Also, my dogs know that thunder means “really good cookies” or “tuna fish” or “chicken”!!! They get all happy and come running for treats every time a thunderstorm approaches! Thank you so much for that suggestion.
Gretchen in the Rocky Mountains says
I’m going to practice the Butterfly Hug on my dogs for 1 minute every day. Then, when they do get anxious, it will be easy for us to try and see if it helps.
When I adopted my Dalmatian 6 years ago (she was 6 at the time) she was terrified of thunder. One summer afternoon as storm after storm rolled through – about 6 hours in all – we crawled under the covers in bed and I just held her for the duration. She still wasn’t calm, but at least she wasn’t frantic. Now that she is losing her hearing, she doesn’t even seem to notice thunder storms at all. While I am sad that she is going deaf, it is a relief that she’s not terrified of the storms anymore.
Sally Davis says
I have a sound-sensitive Border Collie that I acquired as a rehome at 2 1/2. He is afraid of so many sounds on TV that I feel I cannot use it for masking fireworks. Interesting enough, I live fairly close to a major military installation and he is quite tolerant of the firing range unless they bring out the really big guns. On to food and singing, maybe we can survive this 4th.
I’m surprised no one has mentioned Sileo. We used it last year with very good results. It treats sound sensitivity so it doesn’t come with the issues that some of the tranquilizers do.
Casper O' Hane says
Eileen and Dogs has some great articles about this as well. We are having fireworks on June 30th here in the town of Abingdon, VA, and seeing as it won’t even be July yet, I think that is very strange.
Jann Becker says
Kira (9-yr-old Goldendoodle) partially learned to be afraid of loud noises from her late brother Andy (who was just born anxious.) She goes to the ONE spot without windows; I think lightning bothers her as much as thunder, so I start a group hug on the bed in a room with blackout shades. Don’t know what happens if it storms and I’m not home.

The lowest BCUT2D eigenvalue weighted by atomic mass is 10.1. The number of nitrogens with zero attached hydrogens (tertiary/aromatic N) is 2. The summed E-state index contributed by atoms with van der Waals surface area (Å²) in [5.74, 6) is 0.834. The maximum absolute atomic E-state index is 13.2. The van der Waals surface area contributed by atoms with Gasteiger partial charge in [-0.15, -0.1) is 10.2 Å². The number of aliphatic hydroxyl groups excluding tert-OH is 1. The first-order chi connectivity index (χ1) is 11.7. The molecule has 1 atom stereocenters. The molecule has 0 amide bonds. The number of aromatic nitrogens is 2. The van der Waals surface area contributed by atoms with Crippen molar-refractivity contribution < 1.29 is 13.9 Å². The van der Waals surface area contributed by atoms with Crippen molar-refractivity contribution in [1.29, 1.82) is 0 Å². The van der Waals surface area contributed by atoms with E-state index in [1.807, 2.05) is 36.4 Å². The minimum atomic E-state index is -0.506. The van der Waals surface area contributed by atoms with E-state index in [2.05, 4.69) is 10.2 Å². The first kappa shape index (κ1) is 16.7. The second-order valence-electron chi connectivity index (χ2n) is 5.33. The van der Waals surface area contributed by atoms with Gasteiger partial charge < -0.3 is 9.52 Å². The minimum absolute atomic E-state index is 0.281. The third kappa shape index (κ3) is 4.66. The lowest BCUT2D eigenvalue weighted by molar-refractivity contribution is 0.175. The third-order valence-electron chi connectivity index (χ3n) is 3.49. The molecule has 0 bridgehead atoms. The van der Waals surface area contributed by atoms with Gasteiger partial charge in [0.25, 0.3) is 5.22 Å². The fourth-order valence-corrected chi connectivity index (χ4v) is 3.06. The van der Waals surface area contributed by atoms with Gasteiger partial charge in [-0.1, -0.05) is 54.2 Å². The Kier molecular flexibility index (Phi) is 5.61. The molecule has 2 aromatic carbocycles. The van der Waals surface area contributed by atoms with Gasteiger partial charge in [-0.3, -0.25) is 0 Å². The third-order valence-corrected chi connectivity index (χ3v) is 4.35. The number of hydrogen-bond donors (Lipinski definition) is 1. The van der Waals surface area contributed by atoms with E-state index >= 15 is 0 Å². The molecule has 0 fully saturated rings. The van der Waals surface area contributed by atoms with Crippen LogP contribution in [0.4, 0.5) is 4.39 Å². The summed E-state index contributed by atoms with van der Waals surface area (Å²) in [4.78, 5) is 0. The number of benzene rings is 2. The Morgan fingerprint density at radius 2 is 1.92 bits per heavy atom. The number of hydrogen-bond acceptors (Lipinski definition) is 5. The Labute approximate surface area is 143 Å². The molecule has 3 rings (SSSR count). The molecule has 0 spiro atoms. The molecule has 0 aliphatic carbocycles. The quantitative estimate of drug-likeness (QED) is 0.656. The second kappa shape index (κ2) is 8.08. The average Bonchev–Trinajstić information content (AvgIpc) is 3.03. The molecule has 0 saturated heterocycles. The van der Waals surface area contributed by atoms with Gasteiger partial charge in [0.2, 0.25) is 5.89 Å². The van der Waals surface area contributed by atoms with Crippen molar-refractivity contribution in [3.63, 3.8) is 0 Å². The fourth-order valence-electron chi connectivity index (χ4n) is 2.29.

I’ve been told NOT to comfort a dog during a storm, and that the “fear behavior” shouldn’t be reinforced with cuddling, comfort, etc. But I’ve never had a dog start acting that way in the absence of a storm, so I comfort as best I can.
Look into CBD oil and treats to take the edge off. I have success with my girl about spooky things, like ice sliding on my metal roof, with the higher dose of treatibles.com. She does not have a fear of noise or storms. This is my go-to and suggestion before meds.
My friend’s dog was a barometric pressure pup, and a half of Xanax helped him. I think static electricity was part of this, as he would wedge himself behind the toilet. He had no fear of noise and lived across the road from a rod and gun club. Fireworks were never an issue.
When he stayed with us, the CBD treats helped him sleep, as well as being around another dog that wasn’t bothered by storms.
Ellen Jefferies says
I had very good luck with cotton in their ears. Also have had good luck with counter conditioning which was always included in the conformation handling classes. Also used a thunder shirt with good results when it didn’t seem to be the noise that was the problem. That last dog would start to vibrate long before the storm arrived
Alexander Hardy says
Greetings from the Sth Pacific–for your info—.
Re : Tufts / Dodman, Cottam–Study Storm Defender vs Placebo Cape—–see Applied Animal Behaviour Science 119(2009) 78-84—may be of interest to you. Dr Karen Overall has also written some good material on drug therapy in severe cases of noise phobia( note -may be controlled substances) See article DVM Newsmagazine 42.1(Jan 2011):p10S
Follow your blog/reporting from afar but with interst and enjoyment Best Wishes, Alexander H
I have an Australian Shepherd that developed fear of firecrackers around the age of 3, which threw me for a loop considering he really never had any fear with anything while growing up. I tried the thunder shirt, drowning out the noise with the TV, ect, along with play or food to no avail. To see my brave Boy drooling, shaking and even unable to move unless velcroed to my leg broke my heart! I heard about the music Wholetones having remarkable effects on dogs with several types of fears, including separation anxiety and loud noises. I was skeptical, but after trying it last year, my Boy actually goes to his Safe place ( a couple in the house where I played the music originally) and soothes himself!! It can be found on Facebook and usually is free or you can find it on utube as well. On the actual firework occasions, if I’m awaken from it, I’ll pop in the 20 minute cd and find my Boy able to calm down quickly and we all can get some sleep the rest of the evening. I did take advantage of my early bird neighborhood celebrating early, during and after the occasion to do some conditioning to it, as there were breaks and not for long periods of time.